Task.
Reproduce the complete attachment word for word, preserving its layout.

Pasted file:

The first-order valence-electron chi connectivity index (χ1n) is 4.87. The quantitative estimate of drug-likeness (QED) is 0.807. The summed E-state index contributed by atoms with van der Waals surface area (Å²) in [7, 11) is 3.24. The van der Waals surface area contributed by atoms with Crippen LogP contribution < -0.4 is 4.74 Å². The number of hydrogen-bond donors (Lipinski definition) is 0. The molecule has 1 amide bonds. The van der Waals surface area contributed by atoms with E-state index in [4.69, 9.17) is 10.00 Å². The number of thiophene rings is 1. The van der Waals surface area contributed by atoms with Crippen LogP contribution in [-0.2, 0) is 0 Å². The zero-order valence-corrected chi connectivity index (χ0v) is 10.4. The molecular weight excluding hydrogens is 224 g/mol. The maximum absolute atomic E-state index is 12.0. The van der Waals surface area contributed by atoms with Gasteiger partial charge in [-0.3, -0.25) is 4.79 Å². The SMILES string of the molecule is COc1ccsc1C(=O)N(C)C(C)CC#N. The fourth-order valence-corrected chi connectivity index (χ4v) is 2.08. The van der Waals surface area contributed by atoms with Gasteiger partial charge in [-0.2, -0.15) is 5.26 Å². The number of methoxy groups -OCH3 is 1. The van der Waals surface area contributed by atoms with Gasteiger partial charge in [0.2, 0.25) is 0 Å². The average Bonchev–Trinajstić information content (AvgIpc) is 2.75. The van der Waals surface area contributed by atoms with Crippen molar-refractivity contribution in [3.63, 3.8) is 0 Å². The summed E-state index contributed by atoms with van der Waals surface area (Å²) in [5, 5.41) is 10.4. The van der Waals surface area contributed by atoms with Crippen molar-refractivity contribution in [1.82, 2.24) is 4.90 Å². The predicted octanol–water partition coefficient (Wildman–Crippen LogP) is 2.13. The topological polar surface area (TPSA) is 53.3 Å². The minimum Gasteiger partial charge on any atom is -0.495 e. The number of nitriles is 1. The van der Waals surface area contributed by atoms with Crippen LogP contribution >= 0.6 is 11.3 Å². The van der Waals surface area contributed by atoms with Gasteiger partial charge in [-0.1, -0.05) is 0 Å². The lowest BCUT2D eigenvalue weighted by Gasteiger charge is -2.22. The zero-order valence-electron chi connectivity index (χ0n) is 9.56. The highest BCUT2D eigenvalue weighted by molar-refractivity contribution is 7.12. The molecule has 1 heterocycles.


The first-order valence-electron chi connectivity index (χ1n) is 4.87. The quantitative estimate of drug-likeness (QED) is 0.807. The summed E-state index contributed by atoms with van der Waals surface area (Å²) in [7, 11) is 3.24. The van der Waals surface area contributed by atoms with Crippen LogP contribution < -0.4 is 4.74 Å². The number of hydrogen-bond donors (Lipinski definition) is 0. The molecule has 1 amide bonds. The van der Waals surface area contributed by atoms with E-state index in [4.69, 9.17) is 10.00 Å². The number of thiophene rings is 1. The van der Waals surface area contributed by atoms with Crippen LogP contribution in [-0.2, 0) is 0 Å². The zero-order valence-corrected chi connectivity index (χ0v) is 10.4. The molecular weight excluding hydrogens is 224 g/mol. The maximum absolute atomic E-state index is 12.0. The van der Waals surface area contributed by atoms with Gasteiger partial charge in [-0.3, -0.25) is 4.79 Å². The SMILES string of the molecule is COc1ccsc1C(=O)N(C)C(C)CC#N. The fourth-order valence-corrected chi connectivity index (χ4v) is 2.08. The van der Waals surface area contributed by atoms with Gasteiger partial charge in [-0.2, -0.15) is 5.26 Å². The number of methoxy groups -OCH3 is 1. The van der Waals surface area contributed by atoms with Gasteiger partial charge in [0.2, 0.25) is 0 Å². The average Bonchev–Trinajstić information content (AvgIpc) is 2.75. The van der Waals surface area contributed by atoms with Crippen molar-refractivity contribution in [3.63, 3.8) is 0 Å². The summed E-state index contributed by atoms with van der Waals surface area (Å²) in [5, 5.41) is 10.4. The van der Waals surface area contributed by atoms with Crippen molar-refractivity contribution in [1.82, 2.24) is 4.90 Å². The predicted octanol–water partition coefficient (Wildman–Crippen LogP) is 2.13. The topological polar surface area (TPSA) is 53.3 Å². The minimum Gasteiger partial charge on any atom is -0.495 e. The number of nitriles is 1. The van der Waals surface area contributed by atoms with Crippen LogP contribution >= 0.6 is 11.3 Å². The van der Waals surface area contributed by atoms with Gasteiger partial charge in [-0.1, -0.05) is 0 Å². The lowest BCUT2D eigenvalue weighted by Gasteiger charge is -2.22. The zero-order valence-electron chi connectivity index (χ0n) is 9.56. The highest BCUT2D eigenvalue weighted by molar-refractivity contribution is 7.12. The molecule has 1 heterocycles.